With ‘White Christmas,’ Irving Berlin and Bing Crosby helped make Christmas a holiday that all Americans could celebrate
But this was a profoundly sad time for humanity. World War II – what would become the deadliest war in human history – had begun in Europe and Asia, just as Americans were starting to pick up the pieces from the Great Depression.
Today, it can seem like humanity is at another tipping point: political polarization, war in the Middle East and Europe, a global climate crisis. Yet like other historians, I’ve long thought that the study of the past can help point the way forward.
“White Christmas” has resonated for more than 80 years, and I think the reasons why are worth understanding.
Yearning for unity
Christmas in America had always reflected a mix of influences, from ancient Roman celebrations of the winter solstice to the Norse festival known as Yule.
Catholics in Europe had celebrated Christmas with public merriment since the Middle Ages, but Protestants often denounced the holiday as a vestige of paganism. These religious tensions spilled over to the American colonies and persisted after the Revolutionary War, when slavery divided the nation even further.
After the Civil War, many Americans pined for national traditions that could unify the country. Protestant opposition to Christmas celebrations had relaxed, so Congress finally declared Christmas a federal holiday in 1870. Millions of Americans soon adopted the German tradition of decorating trees. They also exchanged presents, sent cards and shared stories of Santa Claus, a figure whose image the cartoonist Thomas Nast perfected in the late 19th century.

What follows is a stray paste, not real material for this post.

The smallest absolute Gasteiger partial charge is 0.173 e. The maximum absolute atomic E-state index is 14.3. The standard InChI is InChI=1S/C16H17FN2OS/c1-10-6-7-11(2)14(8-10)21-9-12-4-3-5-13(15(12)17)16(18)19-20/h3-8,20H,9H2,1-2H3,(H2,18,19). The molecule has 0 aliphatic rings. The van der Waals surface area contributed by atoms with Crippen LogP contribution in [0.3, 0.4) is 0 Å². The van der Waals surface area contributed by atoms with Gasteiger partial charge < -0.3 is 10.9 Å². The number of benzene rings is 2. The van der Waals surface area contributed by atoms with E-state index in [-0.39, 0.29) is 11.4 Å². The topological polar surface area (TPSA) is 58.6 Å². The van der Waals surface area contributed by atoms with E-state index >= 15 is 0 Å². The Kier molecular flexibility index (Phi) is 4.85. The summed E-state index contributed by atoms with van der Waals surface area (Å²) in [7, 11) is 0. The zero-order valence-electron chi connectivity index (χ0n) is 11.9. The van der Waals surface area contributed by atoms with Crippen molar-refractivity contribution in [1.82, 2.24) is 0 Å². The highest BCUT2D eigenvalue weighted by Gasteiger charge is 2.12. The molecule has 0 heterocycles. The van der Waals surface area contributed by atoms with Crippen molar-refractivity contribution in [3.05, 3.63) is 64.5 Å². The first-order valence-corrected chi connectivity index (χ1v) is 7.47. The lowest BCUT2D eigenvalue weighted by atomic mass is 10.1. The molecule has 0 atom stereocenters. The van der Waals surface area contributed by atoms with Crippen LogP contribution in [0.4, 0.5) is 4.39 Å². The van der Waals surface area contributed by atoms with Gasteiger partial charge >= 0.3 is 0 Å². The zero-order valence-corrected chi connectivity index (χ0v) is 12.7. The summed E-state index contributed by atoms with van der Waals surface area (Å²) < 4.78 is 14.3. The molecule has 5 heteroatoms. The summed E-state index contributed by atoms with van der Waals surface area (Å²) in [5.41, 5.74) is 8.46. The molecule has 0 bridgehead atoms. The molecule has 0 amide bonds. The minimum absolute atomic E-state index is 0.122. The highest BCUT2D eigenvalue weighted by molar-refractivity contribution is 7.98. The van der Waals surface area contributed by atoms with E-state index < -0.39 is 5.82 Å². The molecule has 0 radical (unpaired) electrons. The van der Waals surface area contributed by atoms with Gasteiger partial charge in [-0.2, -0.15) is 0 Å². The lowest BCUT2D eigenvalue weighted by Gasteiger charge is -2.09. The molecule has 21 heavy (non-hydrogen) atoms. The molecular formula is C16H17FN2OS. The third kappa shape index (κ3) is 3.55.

The Christmases that Berlin and Crosby “used to know” were those of the 1910s and 1920s, when the season expanded to include the nation’s first public Christmas tree lighting ceremony and the appearance of Santa Claus at the end of Macy’s Thanksgiving Day Parade.
Despite these evolving secular influences, Christmas music and entertainment continued to emphasize Christianity. Churchgoers and carolers often sang “Silent Night” and “Joy to the World.”
‘The best song anybody ever wrote’
Berlin’s inspiration for the song came in 1937, when he spent Christmas in Beverly Hills. He was near the film studios where he worked but far from his wife, Ellin – a devout Catholic – and the New York City home in Manhattan where they had always celebrated the holiday with their three daughters.
Being apart from Ellin that Christmas was particularly difficult: Their infant son had died on Dec. 26, 1928. Irving knew his wife would have to make the annual visit to their son’s grave by herself.
By 1940, Berlin had come up with his lyrics. In his Manhattan office, he sat at his piano and asked his arranger to take down the notes.
“Not only is it the best song I ever wrote,” he promised, “it’s the best song anybody ever wrote.”
Berlin had connected his lonesome Christmas to the broader turmoil of the time, including the outbreak of World War II and fraught debates about America’s role in the world.
This new song reflected his response: a dream of better times and places. It evoked a small town of yesteryear in which horse-drawn sleighs crossed freshly fallen snow. It also imagined a future in which dark days would be “merry and bright” once again.
This was a new kind of Christmas carol. It did not mention the birth of Jesus, angels or wise men – and it was a song that all Americans, including Jewish immigrants, could embrace.
Berlin soon took “White Christmas” back to Hollywood. He wanted it to appear in his newest musical, one that would tell the story of a retired singer whose hotel offered rooms and entertainment, but only on American holidays. He titled the film “Holiday Inn” and pitched it to Paramount Pictures, with Crosby as the lead.